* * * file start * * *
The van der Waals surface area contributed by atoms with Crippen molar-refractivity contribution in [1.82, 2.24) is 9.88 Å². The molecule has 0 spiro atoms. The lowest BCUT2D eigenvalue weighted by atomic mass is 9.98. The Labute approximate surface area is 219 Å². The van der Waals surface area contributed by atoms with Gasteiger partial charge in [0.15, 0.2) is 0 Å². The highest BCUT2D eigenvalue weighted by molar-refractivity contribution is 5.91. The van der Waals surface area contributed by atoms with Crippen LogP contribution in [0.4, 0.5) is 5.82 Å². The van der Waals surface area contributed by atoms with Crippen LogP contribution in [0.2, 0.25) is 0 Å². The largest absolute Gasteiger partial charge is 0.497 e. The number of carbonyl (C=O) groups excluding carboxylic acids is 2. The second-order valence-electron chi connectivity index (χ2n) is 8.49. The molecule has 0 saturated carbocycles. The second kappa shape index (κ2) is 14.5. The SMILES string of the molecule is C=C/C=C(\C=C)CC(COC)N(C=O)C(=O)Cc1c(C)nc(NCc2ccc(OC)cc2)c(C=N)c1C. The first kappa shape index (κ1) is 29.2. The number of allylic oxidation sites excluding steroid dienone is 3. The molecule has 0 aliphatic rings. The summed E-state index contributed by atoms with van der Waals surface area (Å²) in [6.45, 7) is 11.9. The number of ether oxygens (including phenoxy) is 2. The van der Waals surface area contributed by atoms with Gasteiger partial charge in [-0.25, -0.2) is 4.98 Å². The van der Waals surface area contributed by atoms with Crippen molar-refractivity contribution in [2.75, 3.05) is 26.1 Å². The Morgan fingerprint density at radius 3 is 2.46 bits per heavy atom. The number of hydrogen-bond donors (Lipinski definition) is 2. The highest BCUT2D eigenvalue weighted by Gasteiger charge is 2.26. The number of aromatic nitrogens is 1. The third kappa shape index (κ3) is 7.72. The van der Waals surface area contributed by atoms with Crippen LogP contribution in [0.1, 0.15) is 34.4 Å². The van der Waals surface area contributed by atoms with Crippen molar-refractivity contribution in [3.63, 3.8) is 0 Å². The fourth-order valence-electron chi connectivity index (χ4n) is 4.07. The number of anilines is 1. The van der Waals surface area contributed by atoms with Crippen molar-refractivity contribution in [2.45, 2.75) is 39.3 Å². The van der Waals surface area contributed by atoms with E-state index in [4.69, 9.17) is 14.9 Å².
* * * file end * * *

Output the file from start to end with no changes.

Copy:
The van der Waals surface area contributed by atoms with Crippen molar-refractivity contribution in [1.82, 2.24) is 9.88 Å². The molecule has 0 spiro atoms. The lowest BCUT2D eigenvalue weighted by atomic mass is 9.98. The Labute approximate surface area is 219 Å². The van der Waals surface area contributed by atoms with Gasteiger partial charge in [0.15, 0.2) is 0 Å². The highest BCUT2D eigenvalue weighted by molar-refractivity contribution is 5.91. The van der Waals surface area contributed by atoms with Crippen LogP contribution in [0.4, 0.5) is 5.82 Å². The van der Waals surface area contributed by atoms with Crippen LogP contribution in [0.2, 0.25) is 0 Å². The largest absolute Gasteiger partial charge is 0.497 e. The number of carbonyl (C=O) groups excluding carboxylic acids is 2. The second-order valence-electron chi connectivity index (χ2n) is 8.49. The molecule has 0 saturated carbocycles. The second kappa shape index (κ2) is 14.5. The SMILES string of the molecule is C=C/C=C(\C=C)CC(COC)N(C=O)C(=O)Cc1c(C)nc(NCc2ccc(OC)cc2)c(C=N)c1C. The first kappa shape index (κ1) is 29.2. The number of allylic oxidation sites excluding steroid dienone is 3. The molecule has 0 aliphatic rings. The summed E-state index contributed by atoms with van der Waals surface area (Å²) in [6.45, 7) is 11.9. The number of ether oxygens (including phenoxy) is 2. The van der Waals surface area contributed by atoms with Gasteiger partial charge in [-0.25, -0.2) is 4.98 Å². The van der Waals surface area contributed by atoms with Crippen molar-refractivity contribution in [2.75, 3.05) is 26.1 Å². The Morgan fingerprint density at radius 3 is 2.46 bits per heavy atom. The number of hydrogen-bond donors (Lipinski definition) is 2. The highest BCUT2D eigenvalue weighted by Gasteiger charge is 2.26. The number of aromatic nitrogens is 1. The third kappa shape index (κ3) is 7.72. The van der Waals surface area contributed by atoms with Crippen LogP contribution in [0.1, 0.15) is 34.4 Å². The van der Waals surface area contributed by atoms with Crippen molar-refractivity contribution in [3.63, 3.8) is 0 Å². The fourth-order valence-electron chi connectivity index (χ4n) is 4.07. The number of anilines is 1. The van der Waals surface area contributed by atoms with Crippen molar-refractivity contribution in [2.45, 2.75) is 39.3 Å². The van der Waals surface area contributed by atoms with E-state index in [4.69, 9.17) is 14.9 Å².